WARNING: MOST VIDEO CLIPS
NOT SAFE FOR WORK, including brief full-frontal nudity on "Lumiere"
When I was in my early teens, "Twin Peaks" drew me into the world of David Lynch. It was an odd place with a quirky vibe, but most importantly, I was the type of shit who got off on figuring out things most people don't "get." Well, I got Twin Peaks, and I think I fared well enough with other Lynch oddities like "Eraserhead" and "Wild at Heart." The problem was, with age and increased exposure, I came to realize the emperor had no clothes, and was doing something really weird with that Pez dispenser. Really, all Lynch does is take fairly basic stories, and makes them abstract to near incomprehensibility. Sometimes, the result is intriguing; usually at least a bit frustrating; and it's not uncommon to find wrenching catastrophy. There's some of each present in this collection of works spanning decades.
"Six Men Getting Sick (Six Times,)" Lynch's first film, is like a parody of avant garde cinema from a sketch comedy show. Four minutes of an air raid siren and crude animation, seemingly intended to involve C.I.A. brainwashing or demands to touch Dieter's monkey.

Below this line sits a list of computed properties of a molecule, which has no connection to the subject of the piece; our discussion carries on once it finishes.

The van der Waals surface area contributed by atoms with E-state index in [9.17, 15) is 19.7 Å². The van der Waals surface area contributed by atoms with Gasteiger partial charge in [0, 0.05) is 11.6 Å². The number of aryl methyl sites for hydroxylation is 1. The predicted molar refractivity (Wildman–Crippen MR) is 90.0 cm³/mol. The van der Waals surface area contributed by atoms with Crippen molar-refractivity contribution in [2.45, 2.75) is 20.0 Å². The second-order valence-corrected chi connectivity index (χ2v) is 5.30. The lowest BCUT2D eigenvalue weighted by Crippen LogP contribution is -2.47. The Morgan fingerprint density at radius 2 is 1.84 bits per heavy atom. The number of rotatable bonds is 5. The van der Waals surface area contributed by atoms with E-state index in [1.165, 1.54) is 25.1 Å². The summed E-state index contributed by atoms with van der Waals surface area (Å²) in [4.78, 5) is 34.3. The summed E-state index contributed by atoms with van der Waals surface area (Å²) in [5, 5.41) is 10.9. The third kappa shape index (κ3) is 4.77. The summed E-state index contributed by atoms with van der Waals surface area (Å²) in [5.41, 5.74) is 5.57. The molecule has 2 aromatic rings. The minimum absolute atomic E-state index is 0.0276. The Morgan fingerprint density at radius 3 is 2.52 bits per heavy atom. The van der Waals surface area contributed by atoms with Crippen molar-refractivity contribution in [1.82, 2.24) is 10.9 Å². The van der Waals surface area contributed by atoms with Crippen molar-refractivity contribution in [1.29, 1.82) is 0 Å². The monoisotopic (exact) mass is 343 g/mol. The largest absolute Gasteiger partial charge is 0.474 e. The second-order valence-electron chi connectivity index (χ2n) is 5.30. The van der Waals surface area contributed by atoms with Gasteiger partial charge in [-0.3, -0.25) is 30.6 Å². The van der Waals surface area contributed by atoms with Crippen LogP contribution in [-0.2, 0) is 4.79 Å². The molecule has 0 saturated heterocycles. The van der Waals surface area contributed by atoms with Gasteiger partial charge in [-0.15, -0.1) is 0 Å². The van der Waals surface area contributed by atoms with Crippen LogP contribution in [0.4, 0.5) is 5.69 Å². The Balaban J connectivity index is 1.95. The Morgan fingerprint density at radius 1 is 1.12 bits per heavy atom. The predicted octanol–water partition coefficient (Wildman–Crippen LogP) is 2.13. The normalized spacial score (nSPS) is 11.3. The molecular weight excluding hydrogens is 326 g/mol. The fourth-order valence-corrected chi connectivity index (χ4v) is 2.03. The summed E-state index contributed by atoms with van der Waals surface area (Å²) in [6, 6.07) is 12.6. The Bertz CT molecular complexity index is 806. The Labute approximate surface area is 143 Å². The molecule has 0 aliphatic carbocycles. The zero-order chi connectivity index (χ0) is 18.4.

"The Alphabet" is a vast improvement. Nightmarish, yet still with a left-of-center innocence, hallmarks of Lynch's best efforts.
"The Grandmother" starts strong, with Pythonesque animation and German Impressionist creepiness. Also like many a silent era film, it overstays its welcome by miles of tedium.
"The Amputee" is Lynch at his most willfully obtuse, and a waste of time.
"The Cowboy and the Frenchman" is really very silly, as intended, but I do love to see Harry Dean Stanton and Jack Nance again. The goodwill runs out, though. Oh, yeah.
"Lumiere" is like the essence of Lynch's most sucessful productions distilled into 55 seconds.
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